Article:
Faith – A Very Short Introduction
By David Hoyle, Dean of Bristol
Faith is in the things we cannot see and cannot quite define. That does not mean that faith is imaginary – any story you care to make up – Faith is what takes you deeper and further, and out of the ordinary. If faith is going to be any help at all when you get in deeper, or go out further, it has to be a lot better than make believe. The big claim Christianity makes is that we find what we are looking for in the one thing that we might really understand; a human life, in Jesus Christ.
The ‘good news’ in the Christian faith is actually very simple. Jesus invites us to follow him. He lived human life fully and asks us to do the same. It is simple, but demanding. Jesus is the one human who lived without asserting himself or apologising for himself – without ‘rivalry or envy’. His humanity was so startling and unfamiliar that his critics put him to death. Being ‘fully’ human turns out to be uncomfortable and costly. As a favourite writer put it, ‘If you do not love you will not be alive. If you love fully it will kill you’.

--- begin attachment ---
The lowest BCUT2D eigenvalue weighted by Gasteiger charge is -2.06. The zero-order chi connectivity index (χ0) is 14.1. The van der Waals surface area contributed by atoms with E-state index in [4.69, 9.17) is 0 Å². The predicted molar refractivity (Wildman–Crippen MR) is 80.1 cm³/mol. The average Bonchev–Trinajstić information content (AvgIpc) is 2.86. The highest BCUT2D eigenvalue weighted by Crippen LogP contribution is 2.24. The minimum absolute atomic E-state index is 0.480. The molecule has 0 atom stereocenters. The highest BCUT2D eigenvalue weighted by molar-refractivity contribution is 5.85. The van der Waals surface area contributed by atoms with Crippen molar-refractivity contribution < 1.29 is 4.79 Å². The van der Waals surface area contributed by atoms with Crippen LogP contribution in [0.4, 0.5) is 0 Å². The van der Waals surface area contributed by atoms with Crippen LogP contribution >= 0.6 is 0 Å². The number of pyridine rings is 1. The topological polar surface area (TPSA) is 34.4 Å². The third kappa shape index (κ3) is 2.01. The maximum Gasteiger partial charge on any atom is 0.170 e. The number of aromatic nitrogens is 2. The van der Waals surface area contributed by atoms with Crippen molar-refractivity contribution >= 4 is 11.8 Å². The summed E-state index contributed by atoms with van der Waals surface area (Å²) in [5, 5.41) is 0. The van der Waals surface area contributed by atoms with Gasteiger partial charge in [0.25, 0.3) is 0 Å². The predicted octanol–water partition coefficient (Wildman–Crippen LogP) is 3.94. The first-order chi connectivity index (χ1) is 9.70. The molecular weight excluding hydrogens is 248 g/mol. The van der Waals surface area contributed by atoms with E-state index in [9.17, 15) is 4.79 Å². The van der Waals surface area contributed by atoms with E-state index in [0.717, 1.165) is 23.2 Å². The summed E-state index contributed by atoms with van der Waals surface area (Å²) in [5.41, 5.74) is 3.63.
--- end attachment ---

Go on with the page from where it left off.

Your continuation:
Jesus was put to death, but not defeated. His love and mercy are alive and at work. Christian faith is not just an invitation to live fully; it is the promise that when life becomes difficult there is still hope, forgiveness and love.
There is a lot more to say, of course, but Christian faith really does turn on the life, death and resurrection of Jesus Christ, which is why St Paul declared he wanted to ‘know nothing except Jesus Christ, and him crucified’ (1 Corinthians 2:2). Faith, though, is not a solitary activity. Jesus Christ preached the coming of a Kingdom – a place where we will live together in justice and peace. Faith is an invitation to follow Christ, in company.
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